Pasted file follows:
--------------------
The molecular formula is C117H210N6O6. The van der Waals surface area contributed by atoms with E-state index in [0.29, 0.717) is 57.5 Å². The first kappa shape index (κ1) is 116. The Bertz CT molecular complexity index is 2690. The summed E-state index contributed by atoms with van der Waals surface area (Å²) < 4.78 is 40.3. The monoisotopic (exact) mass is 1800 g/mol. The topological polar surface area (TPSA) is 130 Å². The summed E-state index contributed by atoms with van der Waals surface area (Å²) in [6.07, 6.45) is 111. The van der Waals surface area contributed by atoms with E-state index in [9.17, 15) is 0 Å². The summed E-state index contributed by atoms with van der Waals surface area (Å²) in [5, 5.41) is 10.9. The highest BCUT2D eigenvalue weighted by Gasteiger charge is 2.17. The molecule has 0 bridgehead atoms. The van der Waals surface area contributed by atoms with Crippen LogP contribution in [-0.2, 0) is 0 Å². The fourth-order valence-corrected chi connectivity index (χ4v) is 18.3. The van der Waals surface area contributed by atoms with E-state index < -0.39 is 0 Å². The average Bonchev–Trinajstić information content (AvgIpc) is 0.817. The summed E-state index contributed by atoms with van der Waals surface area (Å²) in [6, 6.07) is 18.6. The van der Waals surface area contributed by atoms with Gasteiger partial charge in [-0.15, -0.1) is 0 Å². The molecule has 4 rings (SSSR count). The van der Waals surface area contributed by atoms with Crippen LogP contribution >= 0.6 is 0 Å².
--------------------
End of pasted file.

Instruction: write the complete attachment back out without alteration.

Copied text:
The molecular formula is C117H210N6O6. The van der Waals surface area contributed by atoms with E-state index in [0.29, 0.717) is 57.5 Å². The first kappa shape index (κ1) is 116. The Bertz CT molecular complexity index is 2690. The summed E-state index contributed by atoms with van der Waals surface area (Å²) < 4.78 is 40.3. The monoisotopic (exact) mass is 1800 g/mol. The topological polar surface area (TPSA) is 130 Å². The summed E-state index contributed by atoms with van der Waals surface area (Å²) in [6.07, 6.45) is 111. The van der Waals surface area contributed by atoms with E-state index in [9.17, 15) is 0 Å². The summed E-state index contributed by atoms with van der Waals surface area (Å²) in [5, 5.41) is 10.9. The highest BCUT2D eigenvalue weighted by Gasteiger charge is 2.17. The molecule has 0 bridgehead atoms. The van der Waals surface area contributed by atoms with Crippen LogP contribution in [-0.2, 0) is 0 Å². The fourth-order valence-corrected chi connectivity index (χ4v) is 18.3. The van der Waals surface area contributed by atoms with E-state index < -0.39 is 0 Å². The average Bonchev–Trinajstić information content (AvgIpc) is 0.817. The summed E-state index contributed by atoms with van der Waals surface area (Å²) in [6, 6.07) is 18.6. The van der Waals surface area contributed by atoms with Gasteiger partial charge in [-0.15, -0.1) is 0 Å². The molecule has 4 rings (SSSR count). The van der Waals surface area contributed by atoms with Crippen LogP contribution >= 0.6 is 0 Å².